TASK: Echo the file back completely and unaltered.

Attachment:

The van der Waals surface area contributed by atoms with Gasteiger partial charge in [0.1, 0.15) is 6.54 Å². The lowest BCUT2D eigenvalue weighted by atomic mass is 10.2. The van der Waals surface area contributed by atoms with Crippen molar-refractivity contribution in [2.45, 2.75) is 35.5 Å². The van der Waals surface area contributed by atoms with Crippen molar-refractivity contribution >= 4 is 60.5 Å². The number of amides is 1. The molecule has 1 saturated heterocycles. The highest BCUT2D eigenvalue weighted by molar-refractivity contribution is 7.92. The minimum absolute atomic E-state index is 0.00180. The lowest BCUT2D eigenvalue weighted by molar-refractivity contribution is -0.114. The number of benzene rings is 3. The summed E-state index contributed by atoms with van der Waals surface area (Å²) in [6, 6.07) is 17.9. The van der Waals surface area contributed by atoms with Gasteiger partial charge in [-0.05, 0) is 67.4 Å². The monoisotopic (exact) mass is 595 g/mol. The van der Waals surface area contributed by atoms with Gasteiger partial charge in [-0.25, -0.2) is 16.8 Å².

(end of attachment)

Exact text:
The van der Waals surface area contributed by atoms with Gasteiger partial charge in [0.1, 0.15) is 6.54 Å². The lowest BCUT2D eigenvalue weighted by atomic mass is 10.2. The van der Waals surface area contributed by atoms with Crippen molar-refractivity contribution in [2.45, 2.75) is 35.5 Å². The van der Waals surface area contributed by atoms with Crippen molar-refractivity contribution >= 4 is 60.5 Å². The number of amides is 1. The molecule has 1 saturated heterocycles. The highest BCUT2D eigenvalue weighted by molar-refractivity contribution is 7.92. The minimum absolute atomic E-state index is 0.00180. The lowest BCUT2D eigenvalue weighted by molar-refractivity contribution is -0.114. The number of benzene rings is 3. The summed E-state index contributed by atoms with van der Waals surface area (Å²) in [6, 6.07) is 17.9. The van der Waals surface area contributed by atoms with Gasteiger partial charge in [-0.05, 0) is 67.4 Å². The monoisotopic (exact) mass is 595 g/mol. The van der Waals surface area contributed by atoms with Gasteiger partial charge in [-0.25, -0.2) is 16.8 Å².